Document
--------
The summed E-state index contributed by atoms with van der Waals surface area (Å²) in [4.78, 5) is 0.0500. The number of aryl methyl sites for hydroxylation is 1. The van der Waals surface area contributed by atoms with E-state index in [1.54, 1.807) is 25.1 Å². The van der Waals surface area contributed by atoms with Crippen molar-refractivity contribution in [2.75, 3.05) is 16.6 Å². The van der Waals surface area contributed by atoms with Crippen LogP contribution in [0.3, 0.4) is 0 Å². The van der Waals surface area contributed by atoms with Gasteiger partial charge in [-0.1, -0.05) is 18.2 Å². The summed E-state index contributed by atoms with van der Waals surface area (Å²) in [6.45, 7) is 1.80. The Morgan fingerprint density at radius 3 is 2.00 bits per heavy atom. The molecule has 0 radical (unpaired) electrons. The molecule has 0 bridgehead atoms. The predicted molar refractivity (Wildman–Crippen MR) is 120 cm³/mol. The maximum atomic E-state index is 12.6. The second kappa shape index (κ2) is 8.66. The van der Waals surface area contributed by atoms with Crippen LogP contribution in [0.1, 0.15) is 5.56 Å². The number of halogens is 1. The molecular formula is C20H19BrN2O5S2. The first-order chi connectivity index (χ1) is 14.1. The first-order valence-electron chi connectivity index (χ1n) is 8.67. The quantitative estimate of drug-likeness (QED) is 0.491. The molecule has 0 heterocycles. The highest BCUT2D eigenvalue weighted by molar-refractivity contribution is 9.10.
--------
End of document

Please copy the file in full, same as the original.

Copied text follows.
The summed E-state index contributed by atoms with van der Waals surface area (Å²) in [4.78, 5) is 0.0500. The number of aryl methyl sites for hydroxylation is 1. The van der Waals surface area contributed by atoms with E-state index in [1.54, 1.807) is 25.1 Å². The van der Waals surface area contributed by atoms with Crippen molar-refractivity contribution in [2.75, 3.05) is 16.6 Å². The van der Waals surface area contributed by atoms with Crippen LogP contribution in [0.3, 0.4) is 0 Å². The van der Waals surface area contributed by atoms with Gasteiger partial charge in [-0.1, -0.05) is 18.2 Å². The summed E-state index contributed by atoms with van der Waals surface area (Å²) in [6.45, 7) is 1.80. The Morgan fingerprint density at radius 3 is 2.00 bits per heavy atom. The molecule has 0 radical (unpaired) electrons. The molecule has 0 bridgehead atoms. The predicted molar refractivity (Wildman–Crippen MR) is 120 cm³/mol. The maximum atomic E-state index is 12.6. The second kappa shape index (κ2) is 8.66. The van der Waals surface area contributed by atoms with Crippen LogP contribution in [0.1, 0.15) is 5.56 Å². The number of halogens is 1. The molecular formula is C20H19BrN2O5S2. The first-order chi connectivity index (χ1) is 14.1. The first-order valence-electron chi connectivity index (χ1n) is 8.67. The quantitative estimate of drug-likeness (QED) is 0.491. The molecule has 0 heterocycles. The highest BCUT2D eigenvalue weighted by molar-refractivity contribution is 9.10.